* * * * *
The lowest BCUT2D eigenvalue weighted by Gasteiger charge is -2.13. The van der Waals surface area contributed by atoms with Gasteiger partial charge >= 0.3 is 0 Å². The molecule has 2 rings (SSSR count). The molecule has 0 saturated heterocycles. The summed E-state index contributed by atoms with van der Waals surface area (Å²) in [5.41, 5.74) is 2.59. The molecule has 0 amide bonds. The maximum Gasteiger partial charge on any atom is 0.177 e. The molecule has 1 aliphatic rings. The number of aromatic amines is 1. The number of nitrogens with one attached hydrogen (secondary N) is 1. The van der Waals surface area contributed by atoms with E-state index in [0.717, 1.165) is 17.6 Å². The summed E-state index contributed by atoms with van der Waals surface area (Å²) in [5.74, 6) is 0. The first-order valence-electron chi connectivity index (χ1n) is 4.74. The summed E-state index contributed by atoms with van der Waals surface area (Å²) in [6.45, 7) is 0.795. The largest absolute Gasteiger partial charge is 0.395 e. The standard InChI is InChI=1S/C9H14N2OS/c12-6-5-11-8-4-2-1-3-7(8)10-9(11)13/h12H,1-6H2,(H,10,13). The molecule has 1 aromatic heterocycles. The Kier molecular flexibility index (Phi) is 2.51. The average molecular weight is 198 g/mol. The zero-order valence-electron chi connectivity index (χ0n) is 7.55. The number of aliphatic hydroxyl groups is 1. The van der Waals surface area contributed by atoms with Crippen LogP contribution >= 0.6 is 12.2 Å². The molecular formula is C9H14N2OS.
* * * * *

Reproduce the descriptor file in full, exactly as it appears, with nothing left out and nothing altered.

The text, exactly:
The lowest BCUT2D eigenvalue weighted by Gasteiger charge is -2.13. The van der Waals surface area contributed by atoms with Gasteiger partial charge >= 0.3 is 0 Å². The molecule has 2 rings (SSSR count). The molecule has 0 saturated heterocycles. The summed E-state index contributed by atoms with van der Waals surface area (Å²) in [5.41, 5.74) is 2.59. The molecule has 0 amide bonds. The maximum Gasteiger partial charge on any atom is 0.177 e. The molecule has 1 aliphatic rings. The number of aromatic amines is 1. The number of nitrogens with one attached hydrogen (secondary N) is 1. The van der Waals surface area contributed by atoms with E-state index in [0.717, 1.165) is 17.6 Å². The summed E-state index contributed by atoms with van der Waals surface area (Å²) in [5.74, 6) is 0. The first-order valence-electron chi connectivity index (χ1n) is 4.74. The summed E-state index contributed by atoms with van der Waals surface area (Å²) in [6.45, 7) is 0.795. The largest absolute Gasteiger partial charge is 0.395 e. The standard InChI is InChI=1S/C9H14N2OS/c12-6-5-11-8-4-2-1-3-7(8)10-9(11)13/h12H,1-6H2,(H,10,13). The molecule has 1 aromatic heterocycles. The Kier molecular flexibility index (Phi) is 2.51. The average molecular weight is 198 g/mol. The zero-order valence-electron chi connectivity index (χ0n) is 7.55. The number of aliphatic hydroxyl groups is 1. The van der Waals surface area contributed by atoms with Crippen LogP contribution >= 0.6 is 12.2 Å². The molecular formula is C9H14N2OS.